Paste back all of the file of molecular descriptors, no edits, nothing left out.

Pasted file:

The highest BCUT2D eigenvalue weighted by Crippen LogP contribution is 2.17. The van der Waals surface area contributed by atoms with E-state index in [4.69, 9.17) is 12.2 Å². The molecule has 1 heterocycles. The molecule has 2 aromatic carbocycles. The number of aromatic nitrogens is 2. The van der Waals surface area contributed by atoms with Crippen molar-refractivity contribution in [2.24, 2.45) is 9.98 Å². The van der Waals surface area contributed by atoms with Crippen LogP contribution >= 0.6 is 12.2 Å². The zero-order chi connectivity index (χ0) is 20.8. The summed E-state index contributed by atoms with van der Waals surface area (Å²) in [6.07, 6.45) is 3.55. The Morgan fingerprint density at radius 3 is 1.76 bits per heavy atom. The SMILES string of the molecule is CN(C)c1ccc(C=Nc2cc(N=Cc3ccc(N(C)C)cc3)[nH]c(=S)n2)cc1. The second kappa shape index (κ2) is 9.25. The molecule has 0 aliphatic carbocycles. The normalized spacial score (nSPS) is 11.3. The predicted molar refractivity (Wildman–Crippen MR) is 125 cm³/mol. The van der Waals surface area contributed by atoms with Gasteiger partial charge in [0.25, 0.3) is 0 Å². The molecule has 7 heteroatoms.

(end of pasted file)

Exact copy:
The highest BCUT2D eigenvalue weighted by Crippen LogP contribution is 2.17. The van der Waals surface area contributed by atoms with E-state index in [4.69, 9.17) is 12.2 Å². The molecule has 1 heterocycles. The molecule has 2 aromatic carbocycles. The number of aromatic nitrogens is 2. The van der Waals surface area contributed by atoms with Crippen molar-refractivity contribution in [2.24, 2.45) is 9.98 Å². The van der Waals surface area contributed by atoms with Crippen LogP contribution >= 0.6 is 12.2 Å². The zero-order chi connectivity index (χ0) is 20.8. The summed E-state index contributed by atoms with van der Waals surface area (Å²) in [6.07, 6.45) is 3.55. The Morgan fingerprint density at radius 3 is 1.76 bits per heavy atom. The SMILES string of the molecule is CN(C)c1ccc(C=Nc2cc(N=Cc3ccc(N(C)C)cc3)[nH]c(=S)n2)cc1. The second kappa shape index (κ2) is 9.25. The molecule has 0 aliphatic carbocycles. The normalized spacial score (nSPS) is 11.3. The predicted molar refractivity (Wildman–Crippen MR) is 125 cm³/mol. The van der Waals surface area contributed by atoms with Gasteiger partial charge in [0.25, 0.3) is 0 Å². The molecule has 7 heteroatoms.